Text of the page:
Hurrem Sultan, better known as “Roxelana”, was probably kidnapped from the Polish principality of Ruthenia, and sold into the slave markets of Istanbul, given by the Valide Sultan (legal mother of the Sultan and chief consort to Selim I), to her son Süleiman.

Roxelana-Wife-Of-SuleimanRoxelana is unique in all Ottoman history, rising from Harem slave and Sultan’s concubine, to Süleiman’s legal wife and “Queen of the Ottoman Empire.” It was she who began a 130-year period of female influence over the male line known as the “Sultanate of Women” when, though born to slavery, the wives and mothers of the Sultan wielded extraordinary political power over  affairs of the Ottoman Empire.

She was instrumental in driving the unlikely ascension of her son Selim II to the Sultanate, following the death of his brother Mehmed from smallpox, and the murders of his half-brother Mustafa and brother Bayezid, in coordination between himself and his father.

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The Walls of Famagusta

Surrounded as it was by Ottoman territory, the eastern Mediterranean island of Cyprus had long been “in the wolf’s mouth”, as one contemporary historian described it.

The island had long been a major overseas possession of the Venetian republic. The Turkish invasion force of 350-400 ships arrived on July 1, 1570, carrying somewhere between 80,000 to 150,000 men. First capturing the coastal cities of Paphos, Limassol and Larnaca, the Ottoman force moved inland to lay siege to Nicosia, the largest city on the island. The siege would last forty days, resulting in the death of some 20,000 residents and the looting of every church, public building and palace.

By Mid-September, the Ottoman cavalry arrived outside the last Venetian stronghold on Cyprus, the east coast port city of Famagusta.

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Marcantonio Bragadin

At this point, Venetian defenders numbered fewer than 9,000 men with 90 guns, pitted against an invading force swelled by this time to over 250,000 with some 1,500 cannon.

The heroic defense of Famagusta would hold out for eleven months, led by the Venetian lawyer and military commander, Marcantonio Bragadin. By the following August, five major assaults had cost the lives of some 52,000 invaders, including the first-born son of the Turkish commander, Lala Kara Mustafa Pasha. Bragadin’s command was reduced to 900 sick, starving and injured defenders who, like local civilians, were begging him to surrender.

According to the customs of the time, negotiation before a city’s defenses were successfully breached allowed for terms of surrender, whereas the lives and property of a city taken by storm, were forfeit.

Terms of safe passage were agreed upon by the survivors yet, on presentation of the city, Bragadin was seized by Lala Mustafa Pasha, his ears and nose cut off, and thrown into a cell.

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1570-1576 Titian’s Flaying of Marsyas. Researchers speculate that Bragadin’s flaying provided the inspiration for this painting.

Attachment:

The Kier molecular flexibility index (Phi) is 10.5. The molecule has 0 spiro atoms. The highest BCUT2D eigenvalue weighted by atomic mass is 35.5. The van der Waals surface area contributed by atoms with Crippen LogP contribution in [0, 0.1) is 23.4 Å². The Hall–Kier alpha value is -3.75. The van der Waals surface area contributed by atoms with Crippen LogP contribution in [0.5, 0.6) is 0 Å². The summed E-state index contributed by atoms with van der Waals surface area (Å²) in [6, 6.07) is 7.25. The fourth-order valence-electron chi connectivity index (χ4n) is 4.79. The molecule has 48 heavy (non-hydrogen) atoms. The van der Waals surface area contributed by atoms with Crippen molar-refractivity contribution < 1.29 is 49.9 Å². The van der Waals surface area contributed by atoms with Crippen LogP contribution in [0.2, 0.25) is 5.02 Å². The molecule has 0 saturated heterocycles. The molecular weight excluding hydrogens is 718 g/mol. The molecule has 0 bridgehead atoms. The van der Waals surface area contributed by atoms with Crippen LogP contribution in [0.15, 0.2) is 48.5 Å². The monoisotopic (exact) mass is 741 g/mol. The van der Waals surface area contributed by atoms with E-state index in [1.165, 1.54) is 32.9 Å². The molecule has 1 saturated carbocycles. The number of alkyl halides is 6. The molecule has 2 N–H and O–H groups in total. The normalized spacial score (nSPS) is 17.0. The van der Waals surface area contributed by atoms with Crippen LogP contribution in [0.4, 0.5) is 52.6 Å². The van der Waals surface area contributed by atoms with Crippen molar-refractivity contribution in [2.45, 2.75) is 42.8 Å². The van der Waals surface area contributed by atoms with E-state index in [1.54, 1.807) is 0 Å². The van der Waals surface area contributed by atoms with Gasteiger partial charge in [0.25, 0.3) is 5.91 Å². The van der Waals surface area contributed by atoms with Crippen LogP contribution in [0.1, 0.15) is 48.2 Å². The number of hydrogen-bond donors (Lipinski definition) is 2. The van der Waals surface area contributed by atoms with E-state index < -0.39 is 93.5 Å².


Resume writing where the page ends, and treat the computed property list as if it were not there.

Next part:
A massacre followed in which every Christian left alive in the city, was murdered. Bragadin himself was later removed from his cell, his untreated wounds raging with infection.  He was skinned alive in the public square and his hide stuffed with straw, reinvested with full military insignia and sent with the heads of his officers to Istanbul, as a gift to Sultan Selim II.

Pope Pius had tried since 1566, to put together a “Holy League” to oppose the Ottoman invasion. In the end, Marcantonio Bragadin was betrayed, put to death in the most hideous manner, imaginable. Yet, the heroic defense against impossible odds of September 17, 1570 to August 5, 1571 gave a coalition of Christian maritime states time to assemble naval forces, in numbers sufficient to defend the Mediterranean coast.

The Crescent met the Cross on this day in 1571 near a place called Lepanto, in what’s been called “the Battle that saved the Christian West”.  The European side was outnumbered, with 212 ships and as many as 40,000 soldiers and oarsmen, to a Muslim force numbering 278 vessels and as many as 50,000 soldiers and oarsmen.

The Ottoman empire had not lost a major naval battle, since the 14th century.

What the Holy League lacked in numbers however, was made up in equipment, and experience. The Christians possessed some 1,815 guns, to fewer than half that number on the Ottoman side.

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Ten thousand would be lost to the Christian side, compared with four times that number, for the adversary.  The Ottoman fleet was crushed, losing 200 ships burned, sunk or captured, compared with 17 for the Europeans.

While the European victory at Lepanto put a halt to Muslim expansion into the western Mediterranean, zero lost territory was regained while the Sultan solidified his control, over the east. The Ottoman fleet was rebuilt within six months, including some of the largest capital ships, then in existence.

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Ottoman Empire, Expansion. H/T Britannica.com

Grand Vizier Mehmed Sokullu, Chief Minister to Sultan Selim II went so far as to taunt the Venetian emissary Marcantonio Barbaro, that the Christian triumph at Lepanto amounted to little:  “You come to see how we bear our misfortune. But I would have you know the difference between your loss and ours. In wresting Cyprus from you, we deprived you of an arm; in defeating our fleet, you have only shaved our beard. An arm when cut off cannot grow again; but a shorn beard will grow all the better for the razor”.